Programming with lego bricks and code completion

Erlang is a fashionable programming language. The main benefit of Erlang is that it was designed with concurrency in mind. One high profile project based on Erlang was CouchDB. Well, no longer. Damien switched to Java.

Yes. It is a joke.

Nevertheless, some of his remarks are interesting.

Erlang lacks OO programming support, where the main focus is code reuse. Without OO you can’t build software like Lego bricks, mixing and matching and swapping out the parts freely.

It is sometimes amazing how the Lego-brick analogy is popular among… people who have never done serious programming. In practice, OO programming does little to help code reuse.

But the code completion in Java is so damn nice it really makes it easy to produce gobs of code quickly.

If the main problem you are facing as a programmer is to remember the name of the variables and the functions, be worried.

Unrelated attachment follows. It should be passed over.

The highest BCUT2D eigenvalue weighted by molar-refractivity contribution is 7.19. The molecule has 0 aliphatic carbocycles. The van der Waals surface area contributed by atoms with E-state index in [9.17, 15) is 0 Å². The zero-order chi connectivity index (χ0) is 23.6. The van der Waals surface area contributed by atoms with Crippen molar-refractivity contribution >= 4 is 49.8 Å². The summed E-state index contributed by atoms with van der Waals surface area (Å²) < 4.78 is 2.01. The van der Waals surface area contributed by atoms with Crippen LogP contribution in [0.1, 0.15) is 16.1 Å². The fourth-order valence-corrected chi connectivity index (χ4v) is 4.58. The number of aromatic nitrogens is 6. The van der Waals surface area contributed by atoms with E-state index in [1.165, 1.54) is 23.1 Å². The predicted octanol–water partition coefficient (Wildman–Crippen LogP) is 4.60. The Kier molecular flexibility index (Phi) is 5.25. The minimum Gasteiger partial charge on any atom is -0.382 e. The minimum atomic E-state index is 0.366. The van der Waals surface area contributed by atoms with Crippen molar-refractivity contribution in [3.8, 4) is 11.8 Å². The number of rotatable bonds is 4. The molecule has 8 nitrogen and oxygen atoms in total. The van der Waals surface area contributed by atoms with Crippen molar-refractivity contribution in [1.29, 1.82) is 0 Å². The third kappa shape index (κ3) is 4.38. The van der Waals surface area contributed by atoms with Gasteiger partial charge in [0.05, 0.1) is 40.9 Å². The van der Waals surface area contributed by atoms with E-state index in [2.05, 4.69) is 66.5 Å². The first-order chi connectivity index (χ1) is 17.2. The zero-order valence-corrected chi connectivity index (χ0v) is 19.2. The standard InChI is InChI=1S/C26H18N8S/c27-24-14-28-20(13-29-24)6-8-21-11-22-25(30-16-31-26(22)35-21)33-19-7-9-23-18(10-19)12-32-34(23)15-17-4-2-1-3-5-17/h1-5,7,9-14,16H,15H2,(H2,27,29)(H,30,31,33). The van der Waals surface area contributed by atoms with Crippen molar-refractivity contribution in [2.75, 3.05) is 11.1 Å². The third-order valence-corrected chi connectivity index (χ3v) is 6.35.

2 thoughts on “Programming with lego bricks and code completion”

  1. Building test cases and assertions should definitively use a large fraction of your time.

    If a significant fraction of your time is spent memorizing APIs, then maybe you are using a bad API or working on stupid problems. In either case, you ought to be worried.

  2. Considering the ever-growing size of the Java API, code completion does come in handy. I would rather have a tool that auto-completed test cases and assertions.

    But I’m confused by be worried. Do you mean: (a) that you should be able to remember the API or (b) that being so confident in the logic of the code you just dashed out is stupid? Or (c) your job will be outsourced because you’re just a code monkey? šŸ™‚

Leave a Reply

Your email address will not be published. Required fields are marked *

To create code blocks or other preformatted text, indent by four spaces:

    This will be displayed in a monospaced font. The first four 
    spaces will be stripped off, but all other whitespace
    will be preserved.
    
    Markdown is turned off in code blocks:
     [This is not a link](http://example.com)

To create not a block, but an inline code span, use backticks:

Here is some inline `code`.

For more help see http://daringfireball.net/projects/markdown/syntax